The service to which the octagonal dish in China Trade Porcelain: Patterns of Exchange, (C. le Corbeiller, The Metropolitan Museum of Art, New York 1974), pp.46-47, cat. 20 belongs is typical of the armorial wares made for the English and French markets between about 1720 and 1730. The decoration at this comparatively early stage of the porcelain trade was still essentially Oriental, the European armorials in no way interfering with the traditional K'ang Hsi arrangement of borders and symbols. The Lambert service, which must date before 1723 and was probably ordered at the height of Sir John's financial success or about 1720, appears to be the earliest of this type. All comparable and datable services fall within the ensuing decade. Although the decorative style of export porcelains showed little Western influence at this period, the shapes of individual pieces were generally copied from contemporary examples in silver; the moulding on the rim of the octagonal dish (cat.20) offers further confirmation of this point, as does the inclusion in the Lambert service of a tazza, one of the few known to exist in China trade porcelain. (Corbeiller 1974, p.46)

  

This cup proves, that besides the Lambert armorial service, Sir John Lambert, Bt. must also have ordered an armorial tea / coffee service, no other object from this tea / coffee service seems to be recorded at this time.

 

For other objects decorated arms, crest and motto of Sir John Lambert, Bt., please see:

Condition: Perfect.

 

References:

Corbeiller 1974, cat. 20

Howard 1974, p.206, no. D2

London 1988, cat. 82 & 87

New York 2000, lot 279

Howard 2003, p.141, D2

 

Price: € 599 - $ 670 - £ 523

(the $ and £ prices are approximates and depend on the € price exchange rate)

 

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2012133
2012133

Chinese wares over-decorated in the West 1700-1800 - Dutch over-decorated Amsterdams Bont wares

 

Object 2012133

 

Bowl

 

China

1730-1750, over-decorated in the Netherlands, Amsterdams Bont, c.1750-1770

 

Height 69 mm (2.72 inch), diameter of rim 144 mm (5.67 inch), diameter of footring 68 mm (2.68 inch), weight 291 grams (10.26 ounce (oz.))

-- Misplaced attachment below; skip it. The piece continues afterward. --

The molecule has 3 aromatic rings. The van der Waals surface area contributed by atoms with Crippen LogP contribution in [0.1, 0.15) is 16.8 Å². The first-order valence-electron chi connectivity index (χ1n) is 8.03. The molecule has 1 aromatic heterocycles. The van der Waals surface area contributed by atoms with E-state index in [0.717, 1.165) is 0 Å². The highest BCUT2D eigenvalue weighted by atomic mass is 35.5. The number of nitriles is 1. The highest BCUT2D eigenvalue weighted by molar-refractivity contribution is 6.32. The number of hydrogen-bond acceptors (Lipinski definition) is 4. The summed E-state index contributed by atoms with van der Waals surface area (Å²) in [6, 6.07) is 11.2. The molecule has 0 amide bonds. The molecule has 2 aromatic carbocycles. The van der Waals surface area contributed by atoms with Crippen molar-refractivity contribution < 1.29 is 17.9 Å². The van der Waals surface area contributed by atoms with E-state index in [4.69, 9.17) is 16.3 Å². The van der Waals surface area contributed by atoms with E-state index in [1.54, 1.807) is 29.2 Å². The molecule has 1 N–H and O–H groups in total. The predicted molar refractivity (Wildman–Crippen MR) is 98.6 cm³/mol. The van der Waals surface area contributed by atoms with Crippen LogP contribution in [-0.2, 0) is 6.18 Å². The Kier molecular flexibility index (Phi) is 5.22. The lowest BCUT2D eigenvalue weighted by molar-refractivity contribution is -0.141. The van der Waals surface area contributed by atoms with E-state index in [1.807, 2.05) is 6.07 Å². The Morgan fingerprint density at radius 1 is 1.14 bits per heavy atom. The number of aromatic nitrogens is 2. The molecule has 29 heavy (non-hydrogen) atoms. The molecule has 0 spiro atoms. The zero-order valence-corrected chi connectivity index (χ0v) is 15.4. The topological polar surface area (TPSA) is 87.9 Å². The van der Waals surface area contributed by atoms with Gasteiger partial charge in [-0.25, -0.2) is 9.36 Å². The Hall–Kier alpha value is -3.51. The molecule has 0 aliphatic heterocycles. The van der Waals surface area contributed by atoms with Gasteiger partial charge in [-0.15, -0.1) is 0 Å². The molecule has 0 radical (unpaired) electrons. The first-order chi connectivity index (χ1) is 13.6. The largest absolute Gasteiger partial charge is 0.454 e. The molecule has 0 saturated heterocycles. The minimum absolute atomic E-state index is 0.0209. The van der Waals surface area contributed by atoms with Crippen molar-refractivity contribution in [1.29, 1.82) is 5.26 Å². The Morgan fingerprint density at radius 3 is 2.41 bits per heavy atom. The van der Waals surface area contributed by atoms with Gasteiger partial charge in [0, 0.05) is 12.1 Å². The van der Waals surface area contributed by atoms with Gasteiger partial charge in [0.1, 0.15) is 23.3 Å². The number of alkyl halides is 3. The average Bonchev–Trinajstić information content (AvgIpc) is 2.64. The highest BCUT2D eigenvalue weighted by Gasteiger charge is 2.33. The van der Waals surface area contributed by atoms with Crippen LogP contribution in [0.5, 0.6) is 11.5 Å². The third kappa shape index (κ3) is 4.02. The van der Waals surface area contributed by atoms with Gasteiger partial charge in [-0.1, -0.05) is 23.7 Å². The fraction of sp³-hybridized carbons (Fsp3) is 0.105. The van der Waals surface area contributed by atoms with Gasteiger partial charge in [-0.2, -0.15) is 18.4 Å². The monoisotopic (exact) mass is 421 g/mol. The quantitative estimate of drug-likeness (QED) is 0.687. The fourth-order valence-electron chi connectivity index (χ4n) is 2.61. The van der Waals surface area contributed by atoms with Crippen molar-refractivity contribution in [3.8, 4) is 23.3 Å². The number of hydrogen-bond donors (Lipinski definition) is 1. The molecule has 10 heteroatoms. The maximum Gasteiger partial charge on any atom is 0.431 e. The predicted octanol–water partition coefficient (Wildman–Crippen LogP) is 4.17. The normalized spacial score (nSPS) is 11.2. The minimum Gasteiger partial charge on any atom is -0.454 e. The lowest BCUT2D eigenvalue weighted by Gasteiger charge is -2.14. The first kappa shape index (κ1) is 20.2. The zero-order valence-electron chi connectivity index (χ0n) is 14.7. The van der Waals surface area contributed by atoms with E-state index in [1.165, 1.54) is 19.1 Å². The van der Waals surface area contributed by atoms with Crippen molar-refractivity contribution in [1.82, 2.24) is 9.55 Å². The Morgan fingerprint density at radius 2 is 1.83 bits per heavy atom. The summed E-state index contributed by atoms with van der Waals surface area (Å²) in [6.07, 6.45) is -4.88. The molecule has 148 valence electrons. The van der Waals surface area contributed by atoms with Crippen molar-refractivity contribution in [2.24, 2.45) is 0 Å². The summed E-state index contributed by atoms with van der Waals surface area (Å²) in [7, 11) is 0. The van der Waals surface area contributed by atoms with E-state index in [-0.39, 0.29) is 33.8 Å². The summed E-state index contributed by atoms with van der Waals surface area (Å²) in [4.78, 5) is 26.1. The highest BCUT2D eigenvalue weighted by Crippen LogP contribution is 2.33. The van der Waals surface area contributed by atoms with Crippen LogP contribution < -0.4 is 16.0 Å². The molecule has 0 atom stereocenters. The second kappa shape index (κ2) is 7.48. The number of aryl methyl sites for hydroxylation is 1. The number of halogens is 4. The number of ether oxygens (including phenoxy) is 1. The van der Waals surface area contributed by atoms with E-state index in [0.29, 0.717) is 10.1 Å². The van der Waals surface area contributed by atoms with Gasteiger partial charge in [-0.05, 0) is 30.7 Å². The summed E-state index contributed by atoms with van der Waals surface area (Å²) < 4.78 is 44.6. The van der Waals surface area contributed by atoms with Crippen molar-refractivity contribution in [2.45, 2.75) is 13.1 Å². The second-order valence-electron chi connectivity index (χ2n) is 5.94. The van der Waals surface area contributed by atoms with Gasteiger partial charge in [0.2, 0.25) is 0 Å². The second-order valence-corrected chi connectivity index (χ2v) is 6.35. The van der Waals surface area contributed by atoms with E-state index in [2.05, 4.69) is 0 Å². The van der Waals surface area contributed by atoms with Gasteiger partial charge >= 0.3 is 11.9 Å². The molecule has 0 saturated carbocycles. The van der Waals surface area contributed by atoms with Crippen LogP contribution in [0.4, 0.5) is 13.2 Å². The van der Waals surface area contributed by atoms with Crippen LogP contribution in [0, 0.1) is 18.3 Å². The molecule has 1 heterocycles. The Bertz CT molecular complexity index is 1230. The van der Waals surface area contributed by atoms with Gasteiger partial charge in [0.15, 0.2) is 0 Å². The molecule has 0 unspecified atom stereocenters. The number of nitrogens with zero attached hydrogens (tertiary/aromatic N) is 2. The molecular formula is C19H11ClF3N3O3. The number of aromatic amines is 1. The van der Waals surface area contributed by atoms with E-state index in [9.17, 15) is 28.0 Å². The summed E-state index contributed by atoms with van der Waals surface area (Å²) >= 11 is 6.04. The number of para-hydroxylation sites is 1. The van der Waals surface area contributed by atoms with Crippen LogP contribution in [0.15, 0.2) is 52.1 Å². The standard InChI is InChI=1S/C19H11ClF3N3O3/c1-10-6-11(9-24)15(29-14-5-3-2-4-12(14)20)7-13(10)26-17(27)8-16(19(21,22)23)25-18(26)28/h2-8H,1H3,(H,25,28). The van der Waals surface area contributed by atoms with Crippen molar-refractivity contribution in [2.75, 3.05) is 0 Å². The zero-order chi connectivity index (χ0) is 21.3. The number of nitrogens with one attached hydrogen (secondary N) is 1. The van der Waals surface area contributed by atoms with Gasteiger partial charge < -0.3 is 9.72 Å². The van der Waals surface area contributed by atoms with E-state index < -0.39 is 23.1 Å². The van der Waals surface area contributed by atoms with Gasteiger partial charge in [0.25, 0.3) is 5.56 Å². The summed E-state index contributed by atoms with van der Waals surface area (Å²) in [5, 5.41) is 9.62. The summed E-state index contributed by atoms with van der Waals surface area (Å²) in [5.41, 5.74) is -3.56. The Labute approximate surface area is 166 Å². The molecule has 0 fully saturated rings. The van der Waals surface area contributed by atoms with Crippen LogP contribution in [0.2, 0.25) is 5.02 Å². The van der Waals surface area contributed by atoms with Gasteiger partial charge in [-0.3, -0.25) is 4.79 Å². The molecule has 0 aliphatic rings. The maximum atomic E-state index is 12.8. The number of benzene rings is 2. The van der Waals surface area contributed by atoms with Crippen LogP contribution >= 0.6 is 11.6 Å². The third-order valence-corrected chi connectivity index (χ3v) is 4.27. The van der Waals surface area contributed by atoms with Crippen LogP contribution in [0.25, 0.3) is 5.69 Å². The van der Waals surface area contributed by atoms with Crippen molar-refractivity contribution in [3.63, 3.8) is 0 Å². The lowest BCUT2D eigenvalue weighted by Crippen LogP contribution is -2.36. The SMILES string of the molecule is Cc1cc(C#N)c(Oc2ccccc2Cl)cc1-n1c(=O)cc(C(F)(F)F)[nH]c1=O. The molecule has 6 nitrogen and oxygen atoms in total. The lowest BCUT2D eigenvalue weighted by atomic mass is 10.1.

Bowl on footring with steeply rounded sides and a straight underglaze brown-edged rim (jia mangkou). Carved anhua (secret) floral decoration. Decorated in underglaze blue with zig-zag lines pattern borders round the bottom and rim. On the base a single flower spray in a double concentric band. Over-decorated in iron-red, black, gold and other overglaze enamels, in the Netherlands, Amsterdams Bont, c.1750-1770 with a wide spread river scene and two men standing near a waterfront with houses and a tower watching sailing boats on the water, on the opposite side of the water a fortress with a tower this scene alternates with a couple seated on a fence in a garden landscape eating fruit from a basket. On the bottom four groups of flowering peonies. The central representation is surrounded by an x-pattern border and five single flowering peonies on the inner wall.

 

Anhua is a Chinese term meaning 'secret or hidden decoration', it is incised or carved into the body below the glaze. (Espir 2005, p.254

 

It has been suggested that the couple, although lacking the trappings of royalty, could represent Willem IV and Anne of Hanover Princess Royal, and Princess of Orange. Prince William and Princess Anne enjoying marital harmony. (Espir 2005, p.165)   

 

Condition: A restored frit with a connected hairline to the rim..

 

References:

Jörg & Van Campen 1997, cat. 91 & 116

Espir 2005, p.116 & p.254

Sargent 2012, p.183

 

Price: € 499 - $ 558 - £ 429

(the $ and £ prices are approximates and depend on the € price exchange rate)

 

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2012221
2012221

Japanese wares over-decorated in the West 18th Century - English-over-decorated Clobbered wares

 

Object 2012221

 

Beaker vase

 

Japan

 

1700-1720, Over-decorated in the West probably England, clobbered, c.1780-1830

 

Height 170 mm (6.69 inch), diameter of mouth 92 mm (3.62 inch), diameter of waist 78 mm (3.07 inch), diameter of footring 58 mm (2.28 inch), weight 409 grams (14.43 ounce (oz.))